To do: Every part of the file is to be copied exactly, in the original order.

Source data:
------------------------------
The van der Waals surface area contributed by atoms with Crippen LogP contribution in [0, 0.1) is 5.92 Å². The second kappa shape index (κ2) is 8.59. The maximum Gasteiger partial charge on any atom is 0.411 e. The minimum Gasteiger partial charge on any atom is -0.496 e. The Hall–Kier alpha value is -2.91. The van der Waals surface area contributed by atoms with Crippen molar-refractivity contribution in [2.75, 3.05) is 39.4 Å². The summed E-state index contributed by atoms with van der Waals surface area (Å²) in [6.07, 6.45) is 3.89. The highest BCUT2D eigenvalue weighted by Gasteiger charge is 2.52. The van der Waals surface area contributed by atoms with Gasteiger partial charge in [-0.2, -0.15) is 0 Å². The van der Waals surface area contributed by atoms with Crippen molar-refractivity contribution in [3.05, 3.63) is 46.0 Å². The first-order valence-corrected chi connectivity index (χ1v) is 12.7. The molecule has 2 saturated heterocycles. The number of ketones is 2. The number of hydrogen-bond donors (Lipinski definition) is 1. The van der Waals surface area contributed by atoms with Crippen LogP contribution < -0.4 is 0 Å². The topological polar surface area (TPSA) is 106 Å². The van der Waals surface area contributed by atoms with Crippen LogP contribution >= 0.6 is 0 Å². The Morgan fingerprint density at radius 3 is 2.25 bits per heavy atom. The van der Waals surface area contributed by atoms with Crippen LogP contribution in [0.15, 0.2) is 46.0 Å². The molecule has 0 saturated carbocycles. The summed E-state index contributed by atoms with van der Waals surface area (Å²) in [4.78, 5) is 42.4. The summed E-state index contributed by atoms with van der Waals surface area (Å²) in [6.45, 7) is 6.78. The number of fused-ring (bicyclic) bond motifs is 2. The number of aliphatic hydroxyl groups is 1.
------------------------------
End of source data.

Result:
The van der Waals surface area contributed by atoms with Crippen LogP contribution in [0, 0.1) is 5.92 Å². The second kappa shape index (κ2) is 8.59. The maximum Gasteiger partial charge on any atom is 0.411 e. The minimum Gasteiger partial charge on any atom is -0.496 e. The Hall–Kier alpha value is -2.91. The van der Waals surface area contributed by atoms with Crippen molar-refractivity contribution in [2.75, 3.05) is 39.4 Å². The summed E-state index contributed by atoms with van der Waals surface area (Å²) in [6.07, 6.45) is 3.89. The highest BCUT2D eigenvalue weighted by Gasteiger charge is 2.52. The van der Waals surface area contributed by atoms with Gasteiger partial charge in [-0.2, -0.15) is 0 Å². The van der Waals surface area contributed by atoms with Crippen molar-refractivity contribution in [3.05, 3.63) is 46.0 Å². The first-order valence-corrected chi connectivity index (χ1v) is 12.7. The molecule has 2 saturated heterocycles. The number of ketones is 2. The number of hydrogen-bond donors (Lipinski definition) is 1. The van der Waals surface area contributed by atoms with Crippen LogP contribution < -0.4 is 0 Å². The topological polar surface area (TPSA) is 106 Å². The van der Waals surface area contributed by atoms with Crippen LogP contribution >= 0.6 is 0 Å². The Morgan fingerprint density at radius 3 is 2.25 bits per heavy atom. The van der Waals surface area contributed by atoms with Crippen LogP contribution in [0.15, 0.2) is 46.0 Å². The molecule has 0 saturated carbocycles. The summed E-state index contributed by atoms with van der Waals surface area (Å²) in [4.78, 5) is 42.4. The summed E-state index contributed by atoms with van der Waals surface area (Å²) in [6.45, 7) is 6.78. The number of fused-ring (bicyclic) bond motifs is 2. The number of aliphatic hydroxyl groups is 1.